When Frederick Wolferman launched his Kansas City, Missouri, grocery store in the 1880s, he likely didn’t imagine it would be around today. He began his grocery business at 319 E. Ninth St., along with a meat market on Walnut Street, where his father, Louis, handled the beef trade. By 1896 he moved out of the Ninth Street store and into the Walnut location. The expansion wasn’t just in size alone, and he got into trouble when his goods overflowed onto the sidewalk. Nearby businessmen complained about his wares blocking potential customers who “didn’t want to climb over boxes.” Fred was arrested, but the case was dismissed when he promised to keep his sidewalk clear.
On October 11, 1898, Fred opened his doors to the public who sampled claret and fruit punches, cooked cereals and Ceylon tea. The Kansas City Journal reported, “The store is one of the most handsomely and conveniently fitted in the West, and last night it was beautifully decorated and contained an exhibit of all the tempting edibles known to the epicurean.” Fred understood the value of branding and created the slogan, “Good Things to Eat” and even legally secured the rights to use it. He was validated when The Kansas City Times held a contest. Entrants were asked to match a slogan to a company and Fred’s was the winner. Only one of the 10,000 people didn’t know the slogan belonged to Wolferman’s.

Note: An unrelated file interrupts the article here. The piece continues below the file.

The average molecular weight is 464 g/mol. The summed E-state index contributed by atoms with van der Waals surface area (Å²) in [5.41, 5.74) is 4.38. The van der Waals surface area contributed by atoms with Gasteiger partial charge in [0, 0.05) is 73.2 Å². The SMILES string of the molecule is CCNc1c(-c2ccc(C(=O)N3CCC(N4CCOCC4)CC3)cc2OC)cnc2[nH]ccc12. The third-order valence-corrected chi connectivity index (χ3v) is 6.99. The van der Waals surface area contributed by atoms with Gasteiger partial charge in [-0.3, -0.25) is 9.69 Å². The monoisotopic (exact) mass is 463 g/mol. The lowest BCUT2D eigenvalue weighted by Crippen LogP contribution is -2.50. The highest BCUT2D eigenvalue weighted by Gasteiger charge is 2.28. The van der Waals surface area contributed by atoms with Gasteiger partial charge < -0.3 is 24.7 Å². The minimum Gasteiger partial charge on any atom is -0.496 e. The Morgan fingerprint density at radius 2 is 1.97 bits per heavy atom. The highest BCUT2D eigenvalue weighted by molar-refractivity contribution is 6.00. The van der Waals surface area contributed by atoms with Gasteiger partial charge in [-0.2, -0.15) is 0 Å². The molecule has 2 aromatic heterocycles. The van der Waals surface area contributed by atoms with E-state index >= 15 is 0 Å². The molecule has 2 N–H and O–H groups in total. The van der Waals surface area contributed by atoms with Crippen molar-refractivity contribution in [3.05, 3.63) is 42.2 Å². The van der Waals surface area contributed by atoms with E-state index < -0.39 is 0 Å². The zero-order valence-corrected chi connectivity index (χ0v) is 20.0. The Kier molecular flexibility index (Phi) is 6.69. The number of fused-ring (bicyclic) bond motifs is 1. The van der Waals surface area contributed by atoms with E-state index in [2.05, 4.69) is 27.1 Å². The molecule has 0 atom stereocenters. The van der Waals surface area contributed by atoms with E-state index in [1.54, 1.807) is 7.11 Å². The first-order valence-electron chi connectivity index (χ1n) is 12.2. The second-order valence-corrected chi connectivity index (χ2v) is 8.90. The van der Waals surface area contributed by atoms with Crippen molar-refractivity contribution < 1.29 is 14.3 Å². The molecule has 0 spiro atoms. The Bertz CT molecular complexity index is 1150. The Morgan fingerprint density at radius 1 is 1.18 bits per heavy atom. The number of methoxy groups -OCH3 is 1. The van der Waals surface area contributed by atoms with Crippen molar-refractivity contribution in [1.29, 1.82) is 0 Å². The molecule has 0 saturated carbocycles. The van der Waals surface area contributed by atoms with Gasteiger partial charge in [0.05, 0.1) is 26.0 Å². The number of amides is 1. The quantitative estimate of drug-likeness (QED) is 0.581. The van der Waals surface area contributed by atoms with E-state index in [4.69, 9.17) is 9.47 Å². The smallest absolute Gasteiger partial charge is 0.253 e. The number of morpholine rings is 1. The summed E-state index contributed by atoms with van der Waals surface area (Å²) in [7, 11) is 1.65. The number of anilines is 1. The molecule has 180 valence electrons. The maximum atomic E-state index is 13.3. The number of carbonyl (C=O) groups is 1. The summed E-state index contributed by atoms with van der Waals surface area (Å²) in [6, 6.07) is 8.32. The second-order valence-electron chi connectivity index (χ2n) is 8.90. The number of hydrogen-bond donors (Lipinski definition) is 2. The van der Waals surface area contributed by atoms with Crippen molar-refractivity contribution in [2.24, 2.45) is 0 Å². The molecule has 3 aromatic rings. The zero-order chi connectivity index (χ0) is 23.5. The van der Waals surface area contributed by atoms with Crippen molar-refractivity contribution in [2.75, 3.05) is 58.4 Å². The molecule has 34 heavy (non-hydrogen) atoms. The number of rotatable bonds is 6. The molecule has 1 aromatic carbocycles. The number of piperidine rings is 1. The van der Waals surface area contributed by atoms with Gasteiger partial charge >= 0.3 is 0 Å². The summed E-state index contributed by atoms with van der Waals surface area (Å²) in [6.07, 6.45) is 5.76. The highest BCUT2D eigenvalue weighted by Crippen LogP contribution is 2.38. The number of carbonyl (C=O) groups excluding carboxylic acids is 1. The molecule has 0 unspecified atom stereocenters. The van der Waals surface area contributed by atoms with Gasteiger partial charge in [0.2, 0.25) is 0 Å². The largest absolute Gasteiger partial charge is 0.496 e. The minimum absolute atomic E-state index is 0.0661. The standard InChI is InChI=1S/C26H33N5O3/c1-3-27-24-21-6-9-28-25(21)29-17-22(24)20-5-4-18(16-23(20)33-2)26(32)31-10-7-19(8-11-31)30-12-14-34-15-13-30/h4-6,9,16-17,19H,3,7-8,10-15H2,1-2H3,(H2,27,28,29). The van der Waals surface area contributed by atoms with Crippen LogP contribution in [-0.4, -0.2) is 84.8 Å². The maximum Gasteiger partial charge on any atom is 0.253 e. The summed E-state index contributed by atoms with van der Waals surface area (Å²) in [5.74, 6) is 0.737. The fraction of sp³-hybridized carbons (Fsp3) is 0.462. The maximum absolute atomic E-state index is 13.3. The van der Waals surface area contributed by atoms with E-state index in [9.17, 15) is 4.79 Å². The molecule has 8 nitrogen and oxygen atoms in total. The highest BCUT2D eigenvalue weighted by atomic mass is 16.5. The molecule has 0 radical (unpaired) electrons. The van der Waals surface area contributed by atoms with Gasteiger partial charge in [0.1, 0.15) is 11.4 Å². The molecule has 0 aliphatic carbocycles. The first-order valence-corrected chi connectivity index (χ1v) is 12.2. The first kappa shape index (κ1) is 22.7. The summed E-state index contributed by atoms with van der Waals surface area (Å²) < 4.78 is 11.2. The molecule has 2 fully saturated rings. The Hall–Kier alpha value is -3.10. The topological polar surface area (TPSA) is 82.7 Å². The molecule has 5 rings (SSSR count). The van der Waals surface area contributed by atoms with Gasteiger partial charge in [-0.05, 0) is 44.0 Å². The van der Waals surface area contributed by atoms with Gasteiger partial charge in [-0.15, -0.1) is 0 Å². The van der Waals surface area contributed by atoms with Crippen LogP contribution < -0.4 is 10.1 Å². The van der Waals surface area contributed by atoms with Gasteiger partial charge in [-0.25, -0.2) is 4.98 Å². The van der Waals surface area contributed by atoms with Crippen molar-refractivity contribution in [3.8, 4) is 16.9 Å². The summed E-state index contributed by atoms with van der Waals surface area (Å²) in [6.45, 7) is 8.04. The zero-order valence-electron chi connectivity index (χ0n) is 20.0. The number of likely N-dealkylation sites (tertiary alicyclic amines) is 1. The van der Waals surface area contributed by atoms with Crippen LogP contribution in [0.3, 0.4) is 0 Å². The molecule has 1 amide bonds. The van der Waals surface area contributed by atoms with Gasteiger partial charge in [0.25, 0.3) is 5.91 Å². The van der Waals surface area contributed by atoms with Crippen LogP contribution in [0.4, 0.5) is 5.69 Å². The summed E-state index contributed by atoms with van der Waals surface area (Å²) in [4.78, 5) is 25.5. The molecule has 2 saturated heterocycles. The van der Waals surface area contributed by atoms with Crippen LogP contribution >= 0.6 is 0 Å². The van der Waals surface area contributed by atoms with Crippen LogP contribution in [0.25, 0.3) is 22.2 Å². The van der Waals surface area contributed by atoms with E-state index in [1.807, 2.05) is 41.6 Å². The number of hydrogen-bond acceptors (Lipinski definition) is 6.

Fred offered his customers the finest imported groceries, produce, meat and wine; today, through the Wolferman’s catalog or website, you can still get specialty items, like meat and produce, but not wine. In May 1899, the local paper announced that Fred “had cleared through the custom house” with over 30 cases of German wine. He was an enterprising man and knew how to attract business. In July 1899, he offered his customers a free copy of the popular food magazine What to Eat! And in 1900 he made bread a specialty and advertised, “Our bread—We are baking bread here, in a modest sort of way, amidst greatest cleanliness and care, out of the most wholesome material, a real home made loaf of bread…To induce you [to] make a trial we will sell on Wednesday and Thursday of this week the regular size, large 10¢ loaf for 5¢.”
In 1910, Fred had a breakthrough idea that can still be sampled today. He came up with the notion of baking his English muffins in a tuna can, and they’ve been that shape ever since. Wolferman’s bakers continue to innovate with a twist on Bundt cakes. Some have a cheesecake filling, but their newest creation is an orange-cream cake that includes fresh oranges, white ganache and dried orange peels.
While you can’t visit the store any longer, you can mosey over to the online store at Wolfermans.com, where the chefs use the 1910 muffin recipe. Or you can create history in your kitchen with this 1914 doughnut recipe that was used by Wolferman’s chef Lilly Cremer.